Century Plaza Hotel, 6:30 p.m.
The hotel lobby is quiet, too quiet. It
would be hard to tell there's an election
going on if the doors to the bar weren't
locked. The desk clerk seems surprised that
someone is asking for Pat Carney's campaign headquarters. But a sign listing the
hotel's events for the day distinctly says
"Progressive Conservative Party Election
Results Headquarters, 8 p.m. to 1 a.m."
The Century Plaza coffee shop looks like
a young lawyers' convention. Cleanshaven, boyish faces wearing three-piece
suits drink coffee, read newspapers and
grab quick bites between snatches of sullen
conversation about the results from the
6:56 p.m.
"The election's over," says one coffee
shop diner. "I just heard the news on an
American channel."
"I   know,   I   know,"   answers   Dave
Wallace,   one   of   Carney's   campaign
"It doesn't look too good," Wallace
says. "The Liberals are going to get 75 seats
in Quebec."
7:09 p.m.
A few Pat Carney signs drift by the coffee shop on their way upstairs to the campaign headquarters. The doors to the room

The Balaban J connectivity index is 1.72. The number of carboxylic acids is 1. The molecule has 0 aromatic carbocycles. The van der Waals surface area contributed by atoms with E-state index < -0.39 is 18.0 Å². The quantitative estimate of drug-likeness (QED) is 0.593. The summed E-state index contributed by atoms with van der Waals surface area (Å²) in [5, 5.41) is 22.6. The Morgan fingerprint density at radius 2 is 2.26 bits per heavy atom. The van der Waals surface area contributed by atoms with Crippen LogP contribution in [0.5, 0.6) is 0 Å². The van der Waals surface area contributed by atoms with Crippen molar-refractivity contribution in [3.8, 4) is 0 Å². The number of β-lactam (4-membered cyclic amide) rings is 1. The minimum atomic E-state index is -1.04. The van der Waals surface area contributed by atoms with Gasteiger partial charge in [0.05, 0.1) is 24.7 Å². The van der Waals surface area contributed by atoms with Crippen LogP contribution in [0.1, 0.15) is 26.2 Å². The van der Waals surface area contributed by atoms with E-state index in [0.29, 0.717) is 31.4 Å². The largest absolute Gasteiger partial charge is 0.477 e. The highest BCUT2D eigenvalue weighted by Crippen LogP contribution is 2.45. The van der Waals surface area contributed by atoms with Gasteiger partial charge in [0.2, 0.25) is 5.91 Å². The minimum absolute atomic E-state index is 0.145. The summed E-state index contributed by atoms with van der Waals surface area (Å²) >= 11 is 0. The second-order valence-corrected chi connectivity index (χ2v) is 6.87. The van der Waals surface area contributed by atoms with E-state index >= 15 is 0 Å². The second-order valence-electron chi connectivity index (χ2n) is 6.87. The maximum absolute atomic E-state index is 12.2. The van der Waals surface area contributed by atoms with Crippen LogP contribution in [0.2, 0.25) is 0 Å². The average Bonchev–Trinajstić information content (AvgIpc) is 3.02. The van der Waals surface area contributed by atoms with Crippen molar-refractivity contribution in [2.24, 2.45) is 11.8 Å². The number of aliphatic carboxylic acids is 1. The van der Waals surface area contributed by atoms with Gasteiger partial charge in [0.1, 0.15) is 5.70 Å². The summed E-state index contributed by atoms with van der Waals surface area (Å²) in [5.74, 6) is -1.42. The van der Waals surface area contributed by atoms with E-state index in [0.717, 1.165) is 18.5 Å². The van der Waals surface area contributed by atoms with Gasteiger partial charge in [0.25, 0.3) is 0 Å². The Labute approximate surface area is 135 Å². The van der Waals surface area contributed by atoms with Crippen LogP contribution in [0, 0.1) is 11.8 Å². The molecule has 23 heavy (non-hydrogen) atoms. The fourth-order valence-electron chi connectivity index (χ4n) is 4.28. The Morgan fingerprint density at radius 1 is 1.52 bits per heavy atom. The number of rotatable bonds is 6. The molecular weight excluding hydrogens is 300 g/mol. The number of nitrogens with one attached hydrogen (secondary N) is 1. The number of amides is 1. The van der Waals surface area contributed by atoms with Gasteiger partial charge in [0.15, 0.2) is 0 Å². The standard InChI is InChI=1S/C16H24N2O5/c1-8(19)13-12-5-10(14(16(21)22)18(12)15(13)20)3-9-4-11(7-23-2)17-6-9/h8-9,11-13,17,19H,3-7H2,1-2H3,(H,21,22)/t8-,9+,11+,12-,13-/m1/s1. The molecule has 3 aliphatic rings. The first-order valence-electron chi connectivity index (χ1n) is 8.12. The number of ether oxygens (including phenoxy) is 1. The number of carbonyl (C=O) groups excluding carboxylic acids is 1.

are open now and 10 people, including the
bartender, wander listlessly between the
television screen and a table full of sandwiches and snacks.
A woman walks into the room with a
radio slung over her shoulder blaring out
election results on CBC's short wave station. The news isn't cheering the Tories up.
7:41 p.m.
"It's going to be a three-way tie in Centre," says UBC law student Paul Wilson,
another of Carney's campaign workers.
And Wilson adds that B.C.'s Tory supporters are generally discouraged by the
news broadcast on U.S. television stations
for an hour before the mandatory blackout
took effect.
"By quarter to six people were calling up
and asking 'Is it true?' " Wilson says.
"All that work for nothing," another
Carney supporter sighs.
8:00 p.m.
The magic moment arrives, and the
Carney supporters surge in a single motion
— to the free bar. A minute later, CBC's
election fanfare blares out from the giant-
screen television at one end of the room.
"The Liberal government, defeated in
May, comes back with a majority win in
February," announces CBC announcer
Knowlton Nash.
"Christ, no!" shouts one Carney supporter. A general shock pervades the
Tories. Everyone was expecting a setback,
but not a decisive defeat.
One  radical  Westerner  shouts   "Let's
separate!" but is ignored by his fellow
Tories who are intent on learning the extent